Trading in Zumba, aerobics classes every Monday, Wednesday and Saturday for something a little tougher like Kalaripayat or sparing sessions, she likes to keep herself in shape. Despite being beautiful, with the looks of her mother (who she tragically lost to cancer) and celebrities Alyssa Milano and Mila Kunis, she still feels self-conscience and insecure about herself.

Lucia Grace Ferrara went to a public school and then Goldsmith University, London picking up a BA (Hons) in English and American Literature. After the death of her father she has only his friend and her godfather Robert Morgan to look out for her and her boyfriend Max to rely on. However, this is her greatest flaw thinking she needs a man in her life to make her feel strong,(a replacement for her deceased father?).

That said, her life changes when Max makes a find that puts him on the cover of  the tabloids and she gets an unwanted slice of fame. She meets a captivating, woman named Iliana in a museum and soon Lucia is drawn into a world of mystery and deception. It’s it not long after this ‘chance’ encounter that she is implicated in a murder and has Adrian Michaels a D.I contacting her to be questioned. Little does she know that a frozen body her mountaineering boyfriend has discovered is linked to this enigmatic woman and she instinctively knows that something is not quite right.

Encounters at the museums, several invitations, a masque ball, an outdoor music show and lavish dinners entwined with death, mutation and infatuation and she finds herself in a web of deceit within a rabbit hole.And her life is turned upside down when she meets a man named Stellan.

Lucia is given an old book which gives her an insight to who’s body has been found and who this woman may really be. Soon she finds herself questioning her sanity and decisions as these strangers offer so much and ask for so little. Before long she is forced to go head to head with Iliana, her sisters and even Stellan. It increasing becomes difficult to remove herself from the dreamlike, perilous, situations and locations she finds herself in.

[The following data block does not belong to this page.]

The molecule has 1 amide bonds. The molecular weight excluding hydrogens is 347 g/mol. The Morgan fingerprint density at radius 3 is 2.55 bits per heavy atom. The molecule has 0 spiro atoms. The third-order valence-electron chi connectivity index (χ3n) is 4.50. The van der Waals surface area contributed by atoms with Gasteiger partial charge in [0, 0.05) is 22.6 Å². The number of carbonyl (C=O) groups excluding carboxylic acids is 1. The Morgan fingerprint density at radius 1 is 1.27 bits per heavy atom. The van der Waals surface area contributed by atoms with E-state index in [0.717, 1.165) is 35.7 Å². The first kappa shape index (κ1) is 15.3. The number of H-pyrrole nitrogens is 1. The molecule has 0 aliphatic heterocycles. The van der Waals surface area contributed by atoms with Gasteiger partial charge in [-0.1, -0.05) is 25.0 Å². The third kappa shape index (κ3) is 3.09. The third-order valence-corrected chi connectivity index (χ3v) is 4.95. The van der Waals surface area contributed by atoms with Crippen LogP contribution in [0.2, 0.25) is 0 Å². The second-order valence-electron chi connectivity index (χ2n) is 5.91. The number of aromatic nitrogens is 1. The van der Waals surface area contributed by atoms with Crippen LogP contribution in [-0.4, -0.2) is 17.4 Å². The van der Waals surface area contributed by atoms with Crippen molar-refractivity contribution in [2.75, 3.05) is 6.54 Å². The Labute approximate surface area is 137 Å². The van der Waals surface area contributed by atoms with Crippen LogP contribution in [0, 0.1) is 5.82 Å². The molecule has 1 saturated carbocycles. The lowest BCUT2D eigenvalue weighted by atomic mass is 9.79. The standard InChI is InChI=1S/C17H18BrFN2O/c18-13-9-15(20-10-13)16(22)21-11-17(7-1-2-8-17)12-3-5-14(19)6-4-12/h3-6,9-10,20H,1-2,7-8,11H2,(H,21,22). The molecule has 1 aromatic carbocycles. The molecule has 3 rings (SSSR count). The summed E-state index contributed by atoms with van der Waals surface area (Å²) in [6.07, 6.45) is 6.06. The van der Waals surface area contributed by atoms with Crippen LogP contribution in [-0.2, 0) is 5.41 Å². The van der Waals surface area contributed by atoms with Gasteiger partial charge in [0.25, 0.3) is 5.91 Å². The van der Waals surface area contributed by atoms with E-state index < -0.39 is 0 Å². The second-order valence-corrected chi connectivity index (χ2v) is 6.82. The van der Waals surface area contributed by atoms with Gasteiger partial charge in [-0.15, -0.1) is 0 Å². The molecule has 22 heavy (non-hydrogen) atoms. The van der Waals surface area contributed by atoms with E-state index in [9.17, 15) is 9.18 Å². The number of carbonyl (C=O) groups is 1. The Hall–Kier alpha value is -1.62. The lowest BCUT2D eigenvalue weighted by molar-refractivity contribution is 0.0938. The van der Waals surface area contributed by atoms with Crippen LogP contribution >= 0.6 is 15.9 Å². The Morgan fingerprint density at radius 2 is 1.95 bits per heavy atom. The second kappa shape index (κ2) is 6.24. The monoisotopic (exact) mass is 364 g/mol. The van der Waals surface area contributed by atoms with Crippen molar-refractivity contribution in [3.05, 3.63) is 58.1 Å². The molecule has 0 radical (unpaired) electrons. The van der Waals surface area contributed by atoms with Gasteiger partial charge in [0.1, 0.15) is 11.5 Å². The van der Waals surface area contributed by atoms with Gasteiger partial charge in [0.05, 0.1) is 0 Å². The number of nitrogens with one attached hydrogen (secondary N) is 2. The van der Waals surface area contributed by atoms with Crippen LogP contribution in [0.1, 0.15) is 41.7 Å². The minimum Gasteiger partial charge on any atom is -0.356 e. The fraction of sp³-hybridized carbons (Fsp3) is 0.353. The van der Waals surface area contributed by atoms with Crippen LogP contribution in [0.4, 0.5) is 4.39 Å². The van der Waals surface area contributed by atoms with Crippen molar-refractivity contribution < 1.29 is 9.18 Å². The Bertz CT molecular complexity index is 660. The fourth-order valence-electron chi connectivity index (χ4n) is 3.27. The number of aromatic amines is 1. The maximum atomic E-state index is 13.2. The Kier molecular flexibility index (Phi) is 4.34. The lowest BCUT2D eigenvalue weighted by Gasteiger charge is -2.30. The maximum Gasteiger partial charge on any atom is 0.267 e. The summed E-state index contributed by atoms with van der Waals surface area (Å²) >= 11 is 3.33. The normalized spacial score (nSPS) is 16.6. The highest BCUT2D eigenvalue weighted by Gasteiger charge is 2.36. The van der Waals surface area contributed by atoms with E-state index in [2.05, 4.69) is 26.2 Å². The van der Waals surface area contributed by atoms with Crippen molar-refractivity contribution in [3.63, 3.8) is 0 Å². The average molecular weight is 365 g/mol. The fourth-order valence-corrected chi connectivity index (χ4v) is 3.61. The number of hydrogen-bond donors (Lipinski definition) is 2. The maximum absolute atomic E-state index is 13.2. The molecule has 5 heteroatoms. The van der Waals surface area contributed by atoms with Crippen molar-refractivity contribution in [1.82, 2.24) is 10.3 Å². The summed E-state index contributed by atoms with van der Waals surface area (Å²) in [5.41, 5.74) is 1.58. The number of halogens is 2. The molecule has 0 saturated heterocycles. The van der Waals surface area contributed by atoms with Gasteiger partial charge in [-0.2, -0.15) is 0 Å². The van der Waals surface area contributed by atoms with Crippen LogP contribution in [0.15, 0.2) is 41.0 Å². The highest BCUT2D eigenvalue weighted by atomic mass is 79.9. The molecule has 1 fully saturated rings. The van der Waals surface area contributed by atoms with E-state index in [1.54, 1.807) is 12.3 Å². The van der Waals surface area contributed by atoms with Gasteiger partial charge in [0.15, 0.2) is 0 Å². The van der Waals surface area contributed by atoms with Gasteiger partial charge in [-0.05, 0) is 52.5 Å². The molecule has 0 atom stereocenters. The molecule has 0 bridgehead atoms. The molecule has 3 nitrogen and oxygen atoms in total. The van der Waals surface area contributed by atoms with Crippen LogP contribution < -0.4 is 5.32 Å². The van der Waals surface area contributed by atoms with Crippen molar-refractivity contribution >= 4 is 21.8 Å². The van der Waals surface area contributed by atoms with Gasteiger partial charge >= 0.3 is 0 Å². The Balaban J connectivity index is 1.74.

There are endless actresses that would make the perfect Lucia Ferrara, personally I like the idea of Jaime Murray, but casting direction was never my forté,  who would you chose?

Are there any elements of  Bella, Selene or Mina in Lucia, that’s for the reader of Blood Hunger to decide. One thing is for sure, Lucia maybe the most unlikely of characters to have ever faced and uncovered real evil…
Blood Hunger cover

Blood Hunger is out now.

Audiobook on iTunes
“One thing is for sure you’ll never get to the centre of the Labyrinth.” Fiction, don’t you love it? Against all odds to out thwart some kind of evil. Well that’s where Blood Hunger the film is right now. Stuck in the pages of a novel, dying to get out and see the light of day onto celluloid or digital film.
From the outset, Blood Hunger may never happen but while I’m still here blogging, writing books and making films, there’s a chance. And like any film project it’s slim but workable. Nevertheless, even with the greatest writers on board or with he greatest actors interested to play the parts, it still doesn’t mean it’ll be made.
With all film making it’s about finance, and even if you have it, and a great producer, without distribution, no one will get to see it.
I’ll keep you up dated. So while I’m working on the above it’s safe to say it’s in development, in the meantime here is the trailer to the book (below) which features clips the spin off film Terminus and the Blood Hunger photo shoot.
Enjoy…
Blood Hunger Trailer
Read Dread Central’s write up of Blood Hunger here
Exclusive to the USA, download the Terminus film here
Christopher Smith, (born 1970) is not just a British film director but also a great writer, while not celebrated as the likes of the comparable Neil Marshall or the now mainstream Christopher  Nolan, Smith certainly deserves his place in directing Brit history. Here’s my lowdown on his fabulous quad of films 2004 -2010…